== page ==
Author: Joakim Thorén, CEO
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Companies around the globe are conducting remote worker tests. It’s one week where employees are encouraged to work from home. As summer continues, more and more companies are using the #goremote hashtag to signify their organizations are challenging employees to work from home and enjoy a flexible work schedule. Many companies embrace remote work because it helps reduce carbon footprint and dramatically improves work-life balance, as employees are not fighting bumper-to-bumper traffic during traditionally heavy commute times.
But as companies #goremote, they must diligently secure their remote employees' digital identities and access to their company servers, as remote workers pose a significant threat for data breaches.
Last year, Shred-it's State of the Industry Report surveyed business executives which showed 86% believe data breaches are more likely to occur when employees are working out of office. And while enterprise CXOs have security plans in place for these occurrences, only 35% of small business owners (SBOs) currently have a policy for storing or deleting confidential data remotely, and 54% of SBOs have no policy whatsoever.
Out-of-office breaches are more likely as employees use unsecured devices or fail to have proper multi-factor authentication to log into sensitive files or use remote, public Wi-Fi to access corporate servers.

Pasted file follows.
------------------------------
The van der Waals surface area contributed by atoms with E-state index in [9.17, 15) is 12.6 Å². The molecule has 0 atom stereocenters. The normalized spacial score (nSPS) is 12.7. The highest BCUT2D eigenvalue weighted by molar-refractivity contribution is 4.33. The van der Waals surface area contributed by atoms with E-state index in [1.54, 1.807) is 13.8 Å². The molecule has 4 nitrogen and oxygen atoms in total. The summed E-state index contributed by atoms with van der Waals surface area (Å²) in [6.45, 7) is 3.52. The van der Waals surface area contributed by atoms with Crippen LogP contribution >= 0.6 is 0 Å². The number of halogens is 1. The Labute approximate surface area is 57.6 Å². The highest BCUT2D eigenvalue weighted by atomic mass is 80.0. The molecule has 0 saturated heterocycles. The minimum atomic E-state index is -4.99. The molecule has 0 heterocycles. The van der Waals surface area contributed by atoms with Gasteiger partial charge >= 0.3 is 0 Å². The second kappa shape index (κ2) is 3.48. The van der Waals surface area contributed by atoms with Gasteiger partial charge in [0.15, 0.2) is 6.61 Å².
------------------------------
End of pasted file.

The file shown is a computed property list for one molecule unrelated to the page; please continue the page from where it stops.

It's important that companies, no matter their size, have corporate policies in place for remote workers to protect corporate data from getting into nefarious hands. And companies should look to the federal government for cues to shore up their remote security. For more than a decade, the U.S. government has mandated that all government agencies deploy multi-authentication methods for its workers.
Now, the U.S. government is demanding its contractors (often remote workers) also deploy multi-factor authentication if these contractors want to continue winning government contracts. Last year, the U.S. government cracked down on its Defense Federal Acquisition Regulation Supplement, better known as DFARS. One of the key provisions of DFARS is to accurately identify anyone accessing CUI data (access controls). So remote workers, like government contractors and suppliers, must demonstrate they have a security plan in place around access management.
Small and mid-size businesses (SMBs) can easily mimic the DFARS regulation, by controlling system access with technologies like virtual smart cards (VSCs). VSCs allow organizations to quickly and cost effectively implement strong authentication to their growing remote workforce. It's critical that the companies secure their access points; VSCs can be installed in any computer, even an employee's own device. It's fantastic that more companies embrace remote work options, but it's also vitally important they plan for security as a crucial element in the process.
To better understand how companies can protect their remote workers with VSCs, visit Versasec's virtual smart card page.